In that case, the complaint says, "the driver's operation of the Empyreal vehicle was completely lawful." The company says "the deputies had planned the stop in advance and would have pulled over the driver and the Empyreal vehicle regardless of how carefully or lawfully it was driven."

This time the deputies took about $350,000, which was something of a letdown. Based on an audio recording by the van's security system, Empyreal's lawsuit describes this exchange: "One of the deputies said, 'That's it?' and chuckled. He then said: 'You set the bar too high.' When another deputy remarked that he thought they'd get 'a million or two,' the [first] deputy responded, 'At least we got over a million'"—apparently referring to the combined take from the two seizures.

The sheriff's deputies who pulled over an Empyreal van on January 6 were even more disappointed. They discovered that it was carrying rolled coins that had nothing to do with the marijuana industry, so they did not get to seize anything. As in the other stops, they did not write a ticket either.

"Because the sale of cannabis and the transport of cannabis proceeds (including
in localities where dispensaries are prohibited) are lawful under California law," Empyreal says in its TRO application, "the Fourth Amendment prohibits the Sheriff from stopping, searching, or seizing Empyreal's personnel or property (namely, vehicles, safes, and cash) without reasonable suspicion or probable cause to believe that the property is associated with or is the proceeds of cannabis sales that violate state law….The Sheriff is using pretextual traffic stops to search and seize Empyreal's property without probable cause. Indeed, the Sheriff is not even issuing traffic citations during these stops—just taking Empyreal's cash."

Even if the stops were justified by traffic violations, Empyreal says, the ensuing searches were unconstitutional. A "traffic-violation stop does not give officers the right to search the vehicle," it notes. "Any warrantless search pursuant to the automobile exception requires probable cause to believe that the place searched contains contraband. Contra the Sheriff's wishes, a traffic-violation stop is not carte blanche to search a vehicle, let alone a locked safe inside it."

During the December 9 stop, the deputies claimed a drug-sniffing dog alerted to the van, which Empyreal says is not true: "Video footage from the vehicle does not show the dog alert on the vehicle. Instead, it shows the dog is barely interested in the vehicle."

The deputies obtained a search warrant prior to the November 16 seizure, but Empyreal says the application included several false or misleading statements. It says the deputy who applied for the warrant mistakenly claimed that Empyreal converts money from marijuana businesses into cryptocurrency and falsely asserted that some of the company's clients were not licensed by the state. The deputy also said Empyreal did not have a marijuana business license, which is not required to transport money from dispensaries to banks. Furthermore, a 2020 law says a company that provides such services to state-licensed marijuana businesses "does not commit a crime under any California law."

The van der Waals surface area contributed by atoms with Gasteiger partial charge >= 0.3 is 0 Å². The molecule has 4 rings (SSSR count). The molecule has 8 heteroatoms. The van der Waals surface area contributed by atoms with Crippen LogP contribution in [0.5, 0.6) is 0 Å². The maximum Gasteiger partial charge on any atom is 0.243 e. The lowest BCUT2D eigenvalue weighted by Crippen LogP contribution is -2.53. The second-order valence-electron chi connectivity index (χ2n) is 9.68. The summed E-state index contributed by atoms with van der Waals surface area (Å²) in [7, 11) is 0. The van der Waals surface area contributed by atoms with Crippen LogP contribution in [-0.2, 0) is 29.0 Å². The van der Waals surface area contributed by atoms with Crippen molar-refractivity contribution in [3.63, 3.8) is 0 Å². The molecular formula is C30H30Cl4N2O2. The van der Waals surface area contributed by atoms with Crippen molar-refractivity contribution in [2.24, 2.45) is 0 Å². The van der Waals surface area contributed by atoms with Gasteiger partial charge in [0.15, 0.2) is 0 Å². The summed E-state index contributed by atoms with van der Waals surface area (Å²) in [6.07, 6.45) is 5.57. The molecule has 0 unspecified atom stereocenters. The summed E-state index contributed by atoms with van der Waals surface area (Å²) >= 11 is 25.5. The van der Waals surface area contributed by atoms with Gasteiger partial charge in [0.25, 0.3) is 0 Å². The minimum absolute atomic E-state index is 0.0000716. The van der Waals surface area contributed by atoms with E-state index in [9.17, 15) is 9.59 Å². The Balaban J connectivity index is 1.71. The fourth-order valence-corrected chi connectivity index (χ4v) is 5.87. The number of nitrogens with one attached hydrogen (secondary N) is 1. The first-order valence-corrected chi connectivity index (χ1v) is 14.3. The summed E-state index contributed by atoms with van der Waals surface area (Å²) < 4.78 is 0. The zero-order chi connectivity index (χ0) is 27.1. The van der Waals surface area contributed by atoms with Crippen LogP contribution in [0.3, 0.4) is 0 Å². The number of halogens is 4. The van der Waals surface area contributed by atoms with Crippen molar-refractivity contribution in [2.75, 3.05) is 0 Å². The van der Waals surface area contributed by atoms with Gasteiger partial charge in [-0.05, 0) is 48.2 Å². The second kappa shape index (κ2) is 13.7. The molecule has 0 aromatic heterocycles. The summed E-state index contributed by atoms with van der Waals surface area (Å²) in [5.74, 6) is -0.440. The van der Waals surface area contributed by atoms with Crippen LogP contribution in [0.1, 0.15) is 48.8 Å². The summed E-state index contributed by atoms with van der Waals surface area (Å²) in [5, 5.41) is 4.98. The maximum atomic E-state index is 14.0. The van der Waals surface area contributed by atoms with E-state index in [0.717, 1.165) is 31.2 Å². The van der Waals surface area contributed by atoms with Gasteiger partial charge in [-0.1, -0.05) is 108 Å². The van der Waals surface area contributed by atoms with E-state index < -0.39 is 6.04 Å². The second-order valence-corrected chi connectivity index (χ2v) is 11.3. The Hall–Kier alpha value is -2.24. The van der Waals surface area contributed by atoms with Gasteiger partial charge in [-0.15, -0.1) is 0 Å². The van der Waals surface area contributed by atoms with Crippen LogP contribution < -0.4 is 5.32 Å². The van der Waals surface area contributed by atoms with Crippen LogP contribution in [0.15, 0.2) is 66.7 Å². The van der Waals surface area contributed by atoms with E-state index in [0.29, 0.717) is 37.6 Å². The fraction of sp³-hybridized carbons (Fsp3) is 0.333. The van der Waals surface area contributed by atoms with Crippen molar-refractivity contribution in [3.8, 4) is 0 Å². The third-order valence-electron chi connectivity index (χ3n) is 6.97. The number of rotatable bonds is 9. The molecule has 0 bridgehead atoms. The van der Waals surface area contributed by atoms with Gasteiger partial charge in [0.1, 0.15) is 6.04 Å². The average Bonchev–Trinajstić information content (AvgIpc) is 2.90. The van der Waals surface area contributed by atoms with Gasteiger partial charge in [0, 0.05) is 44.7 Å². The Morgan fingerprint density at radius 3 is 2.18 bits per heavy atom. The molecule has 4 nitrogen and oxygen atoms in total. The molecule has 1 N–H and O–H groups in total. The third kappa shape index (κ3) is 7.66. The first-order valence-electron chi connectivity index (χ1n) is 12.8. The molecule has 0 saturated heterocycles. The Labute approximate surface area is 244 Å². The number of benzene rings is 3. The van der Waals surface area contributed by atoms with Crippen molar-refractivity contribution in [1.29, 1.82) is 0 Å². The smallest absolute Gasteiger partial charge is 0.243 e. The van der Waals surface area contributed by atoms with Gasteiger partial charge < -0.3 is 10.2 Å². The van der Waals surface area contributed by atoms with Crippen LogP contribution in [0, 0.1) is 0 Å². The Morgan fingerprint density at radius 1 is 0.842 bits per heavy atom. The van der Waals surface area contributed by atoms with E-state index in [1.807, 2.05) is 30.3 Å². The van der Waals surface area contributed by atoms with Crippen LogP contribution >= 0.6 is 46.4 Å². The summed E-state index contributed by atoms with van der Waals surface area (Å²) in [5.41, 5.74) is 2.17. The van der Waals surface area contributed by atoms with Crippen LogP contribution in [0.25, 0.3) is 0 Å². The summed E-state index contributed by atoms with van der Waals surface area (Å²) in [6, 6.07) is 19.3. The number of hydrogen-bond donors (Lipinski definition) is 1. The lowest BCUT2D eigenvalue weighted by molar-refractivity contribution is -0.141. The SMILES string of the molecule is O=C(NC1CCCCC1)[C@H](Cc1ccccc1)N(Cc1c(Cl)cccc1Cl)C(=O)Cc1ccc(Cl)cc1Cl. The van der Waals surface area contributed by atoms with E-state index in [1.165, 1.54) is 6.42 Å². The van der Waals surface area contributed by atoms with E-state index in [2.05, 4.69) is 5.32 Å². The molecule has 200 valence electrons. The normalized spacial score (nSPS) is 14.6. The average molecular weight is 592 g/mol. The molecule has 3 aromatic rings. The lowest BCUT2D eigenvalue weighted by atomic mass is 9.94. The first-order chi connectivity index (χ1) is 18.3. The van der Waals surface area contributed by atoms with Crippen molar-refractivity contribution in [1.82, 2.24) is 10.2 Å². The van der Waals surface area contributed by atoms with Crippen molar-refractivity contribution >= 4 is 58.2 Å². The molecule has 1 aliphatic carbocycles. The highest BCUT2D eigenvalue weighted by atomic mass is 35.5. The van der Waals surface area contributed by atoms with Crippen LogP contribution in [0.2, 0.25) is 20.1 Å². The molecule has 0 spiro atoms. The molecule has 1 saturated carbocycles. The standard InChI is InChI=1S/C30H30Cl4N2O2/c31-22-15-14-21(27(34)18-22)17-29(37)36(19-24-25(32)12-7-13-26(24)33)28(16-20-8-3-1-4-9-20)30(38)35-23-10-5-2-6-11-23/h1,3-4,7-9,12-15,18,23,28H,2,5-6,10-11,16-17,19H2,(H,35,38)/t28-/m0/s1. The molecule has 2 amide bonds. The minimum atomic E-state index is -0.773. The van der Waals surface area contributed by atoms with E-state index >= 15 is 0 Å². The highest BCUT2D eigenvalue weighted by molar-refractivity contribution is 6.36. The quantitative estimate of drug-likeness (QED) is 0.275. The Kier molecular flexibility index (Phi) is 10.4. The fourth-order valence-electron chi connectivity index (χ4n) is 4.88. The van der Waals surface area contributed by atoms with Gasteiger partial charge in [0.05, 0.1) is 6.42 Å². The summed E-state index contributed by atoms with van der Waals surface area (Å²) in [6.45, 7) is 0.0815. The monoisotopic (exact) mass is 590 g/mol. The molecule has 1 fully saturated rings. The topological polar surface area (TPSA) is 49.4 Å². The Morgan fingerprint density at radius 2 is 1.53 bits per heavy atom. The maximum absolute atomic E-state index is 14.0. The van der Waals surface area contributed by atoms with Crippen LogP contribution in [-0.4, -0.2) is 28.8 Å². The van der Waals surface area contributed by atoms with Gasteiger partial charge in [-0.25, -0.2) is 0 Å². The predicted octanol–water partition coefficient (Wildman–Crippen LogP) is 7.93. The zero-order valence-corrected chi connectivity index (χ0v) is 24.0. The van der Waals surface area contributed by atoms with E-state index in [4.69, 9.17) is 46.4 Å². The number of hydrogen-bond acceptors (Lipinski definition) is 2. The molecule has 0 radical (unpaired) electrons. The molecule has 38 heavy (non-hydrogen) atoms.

When he weighed the TRO application, Holcomb declined to consider the information about the search warrant, which he said had been introduced too late, without giving the defendants a chance to respond. Alban says that information, which Empyreal included in its reply briefs, was based on "new evidence that we had only just obtained and did not possess when we filed our TRO application."

The new evidence included an unredacted copy of the November 16 search warrant. "We had tried to get those documents from the defendants for months," Alban says, "but only received them last week." Although Holcomb declined to consider the new evidence at this stage, Alban says, "we can now use these documents to support a motion for a preliminary injunction."

Litigation of these claims will continue, but in the meantime Empyreal, which reimbursed its clients for the seized money, is out the $1 million or so that Dicus' deputies stole, plus another $165,000 that Kansas sheriff's deputies took during a traffic stop in Dickinson County last May. Empyreal says all of the money seized in Kansas came from state-licensed medical marijuana dispensaries in Missouri. As in California, the cops were working with the DEA and the Justice Department, which is pursuing forfeiture under federal law.

Empyreal says it is trying to avoid further trouble by routing money from marijuana businesses around Kansas and San Bernardino County, which leads to needless extra travel. Empyreal has suspended plans for a "vault and currency processing facility" in Dicus' jurisdiction. It says it had already invested $100,000 in that project and continues to pay $21,000 a month in rent and utilities for the building. Empyreal says the threat of continued harassment and seizures has cost it clients and endangered the expansion of its business, especially in California.